Saturday, March 27, 2010

Art Forms In Music: Sonata

In music, an instrumental composition in cyclical form, originally any instrumental work as opposed to a cantata or vocal work. At first the sonata was almost identical with the suite, but it soon abandoned the pure dance forms which the suite embodied. The violin sonata attained a somewhat perfected form before that of any of the keyed instruments. Its slow introductory first movement generally shows traces of ecclesiastical influence; the second movement, an allegro, which corresponds to the first movement of a modern sonata, was derived from vocal madrigals or part music; the third movement, which is characteristically slow, was evolved from solo vocal music, while the last movement showed elements of dance music, and was therefore a pure suite movement. Of the popular dance forms, the minuet survived the longest but was ultimately supplanted by the scherzo, while the gigue and chaconne, of which Bach left so many examples, were succeeded by the finale or rondo. The first noteworthy advance is in a set of seven sonatas for the clavier. Frische Klavierfruchte (1703), by Johann Kuhnau, in which he shows a partial recognition of the relation and balance of keys. Johann Mattheson chose the gigue for the concluding movement of his sonatas, and both he and Alessandro Scarlatti did much to define and unify the sonata form.

In the works of Domenico Scarlatti are found the first traces of a distinct secondary subject in the first allegro. The domain of the sonata was long monopolized by writers for the violin, and through the advances made by Locatelli, Geminiani, and Tartini the sonata finally reached the four movement type. Johann Sebastian Bach wrote many sonatas for various instruments and for combinations of instruments, but he did not aid in the direct development of the form. His son, Philipp Emanuel Bach, established the number of movements as three. Haydn is important principally for having clearly indicated the outlines and for having made the use of the minuet and the rondo imperative. Mozart adds to Haydn's unemotional forms symmetry, grace, and more mature and elaborate themes and harmonies. Beethoven brought the sonata to its greatest perfection. In the Kreutzer sonata, for violin and pianoforte, and in the pianoforte sonatas, in D minor (Op. 31), C Major (Op. 53), F minor (Op. 57), B flat (Op. 106), and C minor (Op. 111), he attains to such a command of technical resource and emotional expression that the form seems incapable of further development.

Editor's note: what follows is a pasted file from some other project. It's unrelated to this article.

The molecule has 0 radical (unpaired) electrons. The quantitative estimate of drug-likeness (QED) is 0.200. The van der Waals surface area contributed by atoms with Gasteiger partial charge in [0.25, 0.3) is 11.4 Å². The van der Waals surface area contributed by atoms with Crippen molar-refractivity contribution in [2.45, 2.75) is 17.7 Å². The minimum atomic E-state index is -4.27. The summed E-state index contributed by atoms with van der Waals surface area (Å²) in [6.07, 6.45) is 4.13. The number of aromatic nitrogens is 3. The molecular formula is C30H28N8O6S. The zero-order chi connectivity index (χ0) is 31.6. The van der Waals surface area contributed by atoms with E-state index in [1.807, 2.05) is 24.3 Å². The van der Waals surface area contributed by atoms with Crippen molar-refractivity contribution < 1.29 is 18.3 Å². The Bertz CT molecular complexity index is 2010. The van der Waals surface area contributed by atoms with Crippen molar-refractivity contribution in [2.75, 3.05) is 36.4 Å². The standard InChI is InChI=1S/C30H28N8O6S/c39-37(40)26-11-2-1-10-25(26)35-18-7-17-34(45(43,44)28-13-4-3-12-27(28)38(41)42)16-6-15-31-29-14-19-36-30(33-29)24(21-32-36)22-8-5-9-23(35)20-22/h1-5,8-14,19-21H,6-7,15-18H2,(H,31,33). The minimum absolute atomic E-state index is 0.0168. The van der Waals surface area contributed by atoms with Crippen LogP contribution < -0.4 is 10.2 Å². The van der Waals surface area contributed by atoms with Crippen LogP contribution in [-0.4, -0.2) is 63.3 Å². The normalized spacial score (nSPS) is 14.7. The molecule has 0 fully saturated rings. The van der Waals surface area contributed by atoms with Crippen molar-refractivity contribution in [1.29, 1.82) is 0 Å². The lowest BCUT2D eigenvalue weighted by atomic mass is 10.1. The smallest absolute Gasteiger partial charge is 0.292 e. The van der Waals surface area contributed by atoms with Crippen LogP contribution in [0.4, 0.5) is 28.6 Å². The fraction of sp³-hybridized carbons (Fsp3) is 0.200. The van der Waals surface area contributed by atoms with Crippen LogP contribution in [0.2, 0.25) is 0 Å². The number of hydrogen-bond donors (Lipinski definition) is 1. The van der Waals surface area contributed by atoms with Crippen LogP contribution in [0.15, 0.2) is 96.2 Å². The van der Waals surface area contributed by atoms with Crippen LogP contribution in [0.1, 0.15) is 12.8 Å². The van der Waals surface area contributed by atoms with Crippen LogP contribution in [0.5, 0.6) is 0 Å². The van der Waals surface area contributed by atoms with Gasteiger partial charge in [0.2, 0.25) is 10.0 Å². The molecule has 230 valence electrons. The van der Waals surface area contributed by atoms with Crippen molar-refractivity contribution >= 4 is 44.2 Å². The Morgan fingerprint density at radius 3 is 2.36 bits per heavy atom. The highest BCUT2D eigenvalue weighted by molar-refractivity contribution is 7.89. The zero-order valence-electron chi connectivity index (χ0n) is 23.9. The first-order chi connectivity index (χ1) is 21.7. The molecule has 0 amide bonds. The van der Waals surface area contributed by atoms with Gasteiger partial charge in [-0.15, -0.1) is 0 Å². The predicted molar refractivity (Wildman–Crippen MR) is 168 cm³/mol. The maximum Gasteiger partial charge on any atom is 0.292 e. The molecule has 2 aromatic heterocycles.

SONATA FORM is a term applied to the form of the first movement of a sonata, symphony, or chamber-music composition. The first movement of a sonata or kindred cyclical form consists of three sections: (1) the exposition. (2) the development. (3) the repetition. The first section begins with the principal subject in the tonic key. An episode consisting of some development of the principal subject leads into the secondary subject. This appears in the key of the dominant, if the movement is in major. If the movement is in minor the secondary subject is announced in the key of the relative major. Then follows some slight development of the secondary subject. After this the entire exposition section is repeated literally. The second or development section is devoted to a full thematic working out of either one or both the themes announced in the previous section. In the development section episodes built upon new themes may also be introduced. The third or repetition (also recapitulation) section is a repetition of the exposition section, though composers generally vary the instrumentation. In this section the secondary subject appears in the key of the tonic. A more or less extended coda, constructed either upon the material already introduced or upon new material, closes the movement. Frequently the movement is preceded by a shorter or longer introduction in slow tempo. The essential features of this form have not been changed since Beethoven's time. Consult Shedlock, The pianoforte Sonata (London, 1895).

Bibliography: From My Collection of Books: The New International Encyclopedia: 1902-1905 Dodd, Mead and Company New York.

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